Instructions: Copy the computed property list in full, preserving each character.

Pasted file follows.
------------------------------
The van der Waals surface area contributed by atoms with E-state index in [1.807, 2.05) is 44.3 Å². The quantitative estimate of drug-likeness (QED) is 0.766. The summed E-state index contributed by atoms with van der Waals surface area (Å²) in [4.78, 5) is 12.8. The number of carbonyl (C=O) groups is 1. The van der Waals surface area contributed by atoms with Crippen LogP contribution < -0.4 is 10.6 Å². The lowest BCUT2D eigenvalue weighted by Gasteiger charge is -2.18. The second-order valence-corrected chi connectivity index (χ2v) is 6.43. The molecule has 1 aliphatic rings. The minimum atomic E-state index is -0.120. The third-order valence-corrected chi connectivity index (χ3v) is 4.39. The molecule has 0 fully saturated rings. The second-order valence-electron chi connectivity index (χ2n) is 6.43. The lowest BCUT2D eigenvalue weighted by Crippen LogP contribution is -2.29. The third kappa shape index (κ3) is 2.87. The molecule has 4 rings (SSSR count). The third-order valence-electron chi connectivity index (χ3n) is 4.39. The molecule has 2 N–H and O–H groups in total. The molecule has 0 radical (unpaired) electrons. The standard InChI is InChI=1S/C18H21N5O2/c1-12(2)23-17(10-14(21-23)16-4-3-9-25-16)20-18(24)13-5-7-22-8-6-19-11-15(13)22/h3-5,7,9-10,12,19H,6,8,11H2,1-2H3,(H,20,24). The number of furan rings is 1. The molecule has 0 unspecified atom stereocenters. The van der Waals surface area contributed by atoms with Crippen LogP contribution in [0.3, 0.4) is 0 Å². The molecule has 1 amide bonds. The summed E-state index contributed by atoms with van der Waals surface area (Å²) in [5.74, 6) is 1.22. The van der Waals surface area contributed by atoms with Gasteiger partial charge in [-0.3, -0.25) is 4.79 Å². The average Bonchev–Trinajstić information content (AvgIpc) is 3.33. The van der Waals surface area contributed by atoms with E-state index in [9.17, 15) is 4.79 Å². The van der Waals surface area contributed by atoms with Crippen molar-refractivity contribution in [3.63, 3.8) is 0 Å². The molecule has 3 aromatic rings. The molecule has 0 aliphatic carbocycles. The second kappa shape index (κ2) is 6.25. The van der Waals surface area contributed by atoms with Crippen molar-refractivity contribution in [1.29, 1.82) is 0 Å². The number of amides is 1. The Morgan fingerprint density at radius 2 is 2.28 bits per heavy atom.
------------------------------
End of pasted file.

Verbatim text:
The van der Waals surface area contributed by atoms with E-state index in [1.807, 2.05) is 44.3 Å². The quantitative estimate of drug-likeness (QED) is 0.766. The summed E-state index contributed by atoms with van der Waals surface area (Å²) in [4.78, 5) is 12.8. The number of carbonyl (C=O) groups is 1. The van der Waals surface area contributed by atoms with Crippen LogP contribution < -0.4 is 10.6 Å². The lowest BCUT2D eigenvalue weighted by Gasteiger charge is -2.18. The second-order valence-corrected chi connectivity index (χ2v) is 6.43. The molecule has 1 aliphatic rings. The minimum atomic E-state index is -0.120. The third-order valence-corrected chi connectivity index (χ3v) is 4.39. The molecule has 0 fully saturated rings. The second-order valence-electron chi connectivity index (χ2n) is 6.43. The lowest BCUT2D eigenvalue weighted by Crippen LogP contribution is -2.29. The third kappa shape index (κ3) is 2.87. The molecule has 4 rings (SSSR count). The third-order valence-electron chi connectivity index (χ3n) is 4.39. The molecule has 2 N–H and O–H groups in total. The molecule has 0 radical (unpaired) electrons. The standard InChI is InChI=1S/C18H21N5O2/c1-12(2)23-17(10-14(21-23)16-4-3-9-25-16)20-18(24)13-5-7-22-8-6-19-11-15(13)22/h3-5,7,9-10,12,19H,6,8,11H2,1-2H3,(H,20,24). The number of furan rings is 1. The molecule has 0 unspecified atom stereocenters. The van der Waals surface area contributed by atoms with Crippen LogP contribution in [0.3, 0.4) is 0 Å². The molecule has 1 amide bonds. The summed E-state index contributed by atoms with van der Waals surface area (Å²) in [5.74, 6) is 1.22. The van der Waals surface area contributed by atoms with Gasteiger partial charge in [-0.3, -0.25) is 4.79 Å². The average Bonchev–Trinajstić information content (AvgIpc) is 3.33. The van der Waals surface area contributed by atoms with E-state index in [9.17, 15) is 4.79 Å². The van der Waals surface area contributed by atoms with Crippen molar-refractivity contribution in [3.63, 3.8) is 0 Å². The molecule has 3 aromatic rings. The molecule has 0 aliphatic carbocycles. The second kappa shape index (κ2) is 6.25. The van der Waals surface area contributed by atoms with Crippen molar-refractivity contribution in [1.29, 1.82) is 0 Å². The number of amides is 1. The Morgan fingerprint density at radius 2 is 2.28 bits per heavy atom.